But when I see first-world money-industry artists acting like entitled tits (Adele's early rant over her £4m tax bill comes to mind, thanks for all the NHS treatment by the way) they seem to have lost the joy of just sharing something now it's become their new branded lifestyle, and they're finally in that tiny little industry country club at the top of the TV mountain. I forget about their nice music because all I see and hear is their spoilt whining.

I wonder when any of them are going to experience being noticed for any skill, kind word, good deed, receive a spontaneous compliment, without a sense of political obligation or the media pointing at them first? And is that what any of them wanted when they started out? To be a puppet for the industry's marketing agendas?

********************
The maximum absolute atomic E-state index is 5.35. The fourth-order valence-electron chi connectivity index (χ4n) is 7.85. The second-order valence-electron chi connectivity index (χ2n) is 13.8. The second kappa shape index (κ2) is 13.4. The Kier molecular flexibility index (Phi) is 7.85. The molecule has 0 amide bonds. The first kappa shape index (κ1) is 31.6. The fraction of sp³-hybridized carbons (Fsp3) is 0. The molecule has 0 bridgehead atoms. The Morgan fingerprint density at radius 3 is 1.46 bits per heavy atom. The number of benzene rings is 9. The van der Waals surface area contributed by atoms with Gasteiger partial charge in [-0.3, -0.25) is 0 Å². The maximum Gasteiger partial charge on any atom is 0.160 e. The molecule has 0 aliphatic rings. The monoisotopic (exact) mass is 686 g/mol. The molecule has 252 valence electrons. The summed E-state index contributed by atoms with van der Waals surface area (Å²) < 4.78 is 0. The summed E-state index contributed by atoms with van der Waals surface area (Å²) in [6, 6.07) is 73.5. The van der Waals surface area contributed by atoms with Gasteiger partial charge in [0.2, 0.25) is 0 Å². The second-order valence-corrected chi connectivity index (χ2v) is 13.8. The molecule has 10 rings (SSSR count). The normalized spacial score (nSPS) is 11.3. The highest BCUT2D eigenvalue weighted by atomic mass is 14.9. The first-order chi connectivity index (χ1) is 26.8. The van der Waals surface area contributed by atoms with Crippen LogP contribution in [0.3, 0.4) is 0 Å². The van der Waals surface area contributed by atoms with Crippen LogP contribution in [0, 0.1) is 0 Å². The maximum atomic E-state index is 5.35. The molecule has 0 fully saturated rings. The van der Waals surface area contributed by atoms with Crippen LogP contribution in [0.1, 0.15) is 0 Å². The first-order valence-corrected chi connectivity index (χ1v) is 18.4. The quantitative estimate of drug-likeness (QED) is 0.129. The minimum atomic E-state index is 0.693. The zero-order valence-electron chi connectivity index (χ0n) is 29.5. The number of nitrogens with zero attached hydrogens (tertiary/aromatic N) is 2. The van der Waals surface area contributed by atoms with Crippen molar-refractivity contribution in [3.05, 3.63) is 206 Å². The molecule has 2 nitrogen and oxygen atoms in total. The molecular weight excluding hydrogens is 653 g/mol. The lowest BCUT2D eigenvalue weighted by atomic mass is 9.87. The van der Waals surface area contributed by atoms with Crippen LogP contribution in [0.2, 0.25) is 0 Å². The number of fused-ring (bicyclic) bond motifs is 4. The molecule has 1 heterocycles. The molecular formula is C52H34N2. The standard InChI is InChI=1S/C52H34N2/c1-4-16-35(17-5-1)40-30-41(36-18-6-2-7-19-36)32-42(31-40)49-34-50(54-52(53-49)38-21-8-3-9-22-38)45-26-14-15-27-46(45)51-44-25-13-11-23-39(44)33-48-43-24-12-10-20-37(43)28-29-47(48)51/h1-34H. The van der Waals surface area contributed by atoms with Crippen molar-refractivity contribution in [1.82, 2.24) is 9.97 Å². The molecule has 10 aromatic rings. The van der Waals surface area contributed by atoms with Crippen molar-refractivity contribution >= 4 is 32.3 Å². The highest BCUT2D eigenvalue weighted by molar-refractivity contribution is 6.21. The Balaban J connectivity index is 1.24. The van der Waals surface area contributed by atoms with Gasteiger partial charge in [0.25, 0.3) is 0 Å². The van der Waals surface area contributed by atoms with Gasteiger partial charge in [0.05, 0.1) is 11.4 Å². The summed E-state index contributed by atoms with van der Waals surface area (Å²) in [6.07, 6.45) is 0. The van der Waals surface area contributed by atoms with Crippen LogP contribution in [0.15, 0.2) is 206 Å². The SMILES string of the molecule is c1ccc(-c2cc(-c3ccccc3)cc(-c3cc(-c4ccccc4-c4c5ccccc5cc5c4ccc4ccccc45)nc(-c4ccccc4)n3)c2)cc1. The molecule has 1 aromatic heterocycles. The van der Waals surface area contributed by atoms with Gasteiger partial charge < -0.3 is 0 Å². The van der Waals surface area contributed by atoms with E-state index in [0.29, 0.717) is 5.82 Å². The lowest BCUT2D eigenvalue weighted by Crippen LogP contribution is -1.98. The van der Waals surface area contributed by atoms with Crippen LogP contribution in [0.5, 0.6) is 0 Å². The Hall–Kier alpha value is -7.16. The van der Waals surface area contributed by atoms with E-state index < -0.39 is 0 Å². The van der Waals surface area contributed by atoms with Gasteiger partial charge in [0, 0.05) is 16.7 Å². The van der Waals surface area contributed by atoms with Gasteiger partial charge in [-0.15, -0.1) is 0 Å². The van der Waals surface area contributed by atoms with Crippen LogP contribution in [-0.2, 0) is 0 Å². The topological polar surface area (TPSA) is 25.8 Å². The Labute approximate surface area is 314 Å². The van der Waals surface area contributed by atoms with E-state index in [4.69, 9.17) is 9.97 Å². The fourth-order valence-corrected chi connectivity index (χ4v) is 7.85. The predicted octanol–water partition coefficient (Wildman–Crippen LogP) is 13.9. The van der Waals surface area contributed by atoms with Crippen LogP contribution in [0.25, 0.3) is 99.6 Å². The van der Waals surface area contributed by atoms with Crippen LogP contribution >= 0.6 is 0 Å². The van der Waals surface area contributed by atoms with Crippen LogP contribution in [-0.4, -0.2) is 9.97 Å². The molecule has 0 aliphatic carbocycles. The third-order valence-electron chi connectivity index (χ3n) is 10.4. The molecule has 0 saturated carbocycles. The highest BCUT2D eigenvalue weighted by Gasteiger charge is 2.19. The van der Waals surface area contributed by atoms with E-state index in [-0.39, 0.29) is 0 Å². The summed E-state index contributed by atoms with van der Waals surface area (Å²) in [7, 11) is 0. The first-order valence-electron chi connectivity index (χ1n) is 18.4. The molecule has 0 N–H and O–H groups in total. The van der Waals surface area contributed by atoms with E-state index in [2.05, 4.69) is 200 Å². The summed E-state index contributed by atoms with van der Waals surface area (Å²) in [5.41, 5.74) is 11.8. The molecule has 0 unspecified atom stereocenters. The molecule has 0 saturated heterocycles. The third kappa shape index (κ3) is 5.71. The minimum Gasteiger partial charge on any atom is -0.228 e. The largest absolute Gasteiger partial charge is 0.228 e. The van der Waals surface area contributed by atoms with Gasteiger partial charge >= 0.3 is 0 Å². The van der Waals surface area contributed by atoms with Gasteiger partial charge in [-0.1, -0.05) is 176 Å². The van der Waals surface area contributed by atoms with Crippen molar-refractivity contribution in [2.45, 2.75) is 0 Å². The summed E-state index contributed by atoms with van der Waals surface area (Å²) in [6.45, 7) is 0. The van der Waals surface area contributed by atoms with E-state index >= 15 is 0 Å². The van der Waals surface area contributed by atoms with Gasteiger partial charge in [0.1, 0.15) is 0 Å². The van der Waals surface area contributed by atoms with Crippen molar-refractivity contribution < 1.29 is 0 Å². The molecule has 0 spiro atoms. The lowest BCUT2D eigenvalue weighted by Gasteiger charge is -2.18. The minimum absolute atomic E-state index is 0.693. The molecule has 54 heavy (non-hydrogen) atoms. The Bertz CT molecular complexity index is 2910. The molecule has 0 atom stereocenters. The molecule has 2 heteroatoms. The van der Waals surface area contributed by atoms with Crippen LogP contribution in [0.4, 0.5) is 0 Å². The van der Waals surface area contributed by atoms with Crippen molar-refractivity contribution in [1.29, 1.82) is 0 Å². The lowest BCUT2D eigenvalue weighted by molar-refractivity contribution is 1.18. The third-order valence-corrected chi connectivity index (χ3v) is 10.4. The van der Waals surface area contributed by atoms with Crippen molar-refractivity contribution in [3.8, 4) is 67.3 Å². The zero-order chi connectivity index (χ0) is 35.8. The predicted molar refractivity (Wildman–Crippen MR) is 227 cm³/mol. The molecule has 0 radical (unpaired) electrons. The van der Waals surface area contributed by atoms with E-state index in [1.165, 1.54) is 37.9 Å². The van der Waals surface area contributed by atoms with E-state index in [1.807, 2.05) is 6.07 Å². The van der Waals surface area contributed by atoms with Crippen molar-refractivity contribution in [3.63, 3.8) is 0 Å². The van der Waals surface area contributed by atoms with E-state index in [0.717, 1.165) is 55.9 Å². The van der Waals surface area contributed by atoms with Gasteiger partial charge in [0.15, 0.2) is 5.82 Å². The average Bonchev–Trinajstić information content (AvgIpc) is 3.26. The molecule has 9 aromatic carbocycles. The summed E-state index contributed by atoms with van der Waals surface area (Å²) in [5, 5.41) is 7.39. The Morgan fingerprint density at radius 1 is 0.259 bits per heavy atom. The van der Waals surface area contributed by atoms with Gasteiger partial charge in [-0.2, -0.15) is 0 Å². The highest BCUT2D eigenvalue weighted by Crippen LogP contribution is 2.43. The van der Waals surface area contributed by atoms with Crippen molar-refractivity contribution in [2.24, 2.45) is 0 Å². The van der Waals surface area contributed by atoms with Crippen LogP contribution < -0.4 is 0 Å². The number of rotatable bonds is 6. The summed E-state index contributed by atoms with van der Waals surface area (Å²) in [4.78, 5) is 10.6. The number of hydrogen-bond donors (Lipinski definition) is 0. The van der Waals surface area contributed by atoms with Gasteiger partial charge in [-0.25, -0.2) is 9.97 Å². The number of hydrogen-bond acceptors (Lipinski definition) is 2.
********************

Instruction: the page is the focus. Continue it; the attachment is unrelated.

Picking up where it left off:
And what's with the culture of wanting to be "known for something" whether it's a skill, an art or a job - what's wrong with just being known as yourself, as a person who does a few things? And why are we putting the ones who send out the most extreme mixed messages on pedestals, combining 'Dress Like Pimps & Hoes Day' with sexual equality politics? I'm sure this year's Grammys was the first time Madonna has put the bottom half of her suit on in about thirty years. No wonder she needed a stick, the unfamiliar chafing must have been insurmountable... *wanders off topic*

I remember Ye Olden Days when you could draw a picture or play a little guitar for yourself and feel like you'd achieved something. Now you can go online and see any number of youngsters with more talent than you can conceive of.